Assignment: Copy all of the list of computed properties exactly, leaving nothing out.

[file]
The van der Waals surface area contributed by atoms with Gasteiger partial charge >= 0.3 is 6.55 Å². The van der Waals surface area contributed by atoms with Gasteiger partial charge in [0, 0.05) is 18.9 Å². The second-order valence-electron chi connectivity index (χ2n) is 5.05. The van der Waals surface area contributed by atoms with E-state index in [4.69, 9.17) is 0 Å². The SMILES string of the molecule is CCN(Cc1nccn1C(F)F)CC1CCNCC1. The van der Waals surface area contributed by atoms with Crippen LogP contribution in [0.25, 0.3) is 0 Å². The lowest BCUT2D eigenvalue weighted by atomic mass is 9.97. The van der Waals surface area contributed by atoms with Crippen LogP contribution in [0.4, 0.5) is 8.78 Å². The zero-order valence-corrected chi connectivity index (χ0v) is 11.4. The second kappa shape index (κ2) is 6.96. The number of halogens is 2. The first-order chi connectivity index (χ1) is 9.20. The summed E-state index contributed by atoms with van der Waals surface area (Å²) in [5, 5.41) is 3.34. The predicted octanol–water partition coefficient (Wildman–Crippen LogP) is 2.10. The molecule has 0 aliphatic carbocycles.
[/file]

The van der Waals surface area contributed by atoms with Gasteiger partial charge >= 0.3 is 6.55 Å². The van der Waals surface area contributed by atoms with Gasteiger partial charge in [0, 0.05) is 18.9 Å². The second-order valence-electron chi connectivity index (χ2n) is 5.05. The van der Waals surface area contributed by atoms with E-state index in [4.69, 9.17) is 0 Å². The SMILES string of the molecule is CCN(Cc1nccn1C(F)F)CC1CCNCC1. The van der Waals surface area contributed by atoms with Crippen LogP contribution in [0.25, 0.3) is 0 Å². The lowest BCUT2D eigenvalue weighted by atomic mass is 9.97. The van der Waals surface area contributed by atoms with Crippen LogP contribution in [0.4, 0.5) is 8.78 Å². The zero-order valence-corrected chi connectivity index (χ0v) is 11.4. The second kappa shape index (κ2) is 6.96. The number of halogens is 2. The first-order chi connectivity index (χ1) is 9.20. The summed E-state index contributed by atoms with van der Waals surface area (Å²) in [5, 5.41) is 3.34. The predicted octanol–water partition coefficient (Wildman–Crippen LogP) is 2.10. The molecule has 0 aliphatic carbocycles.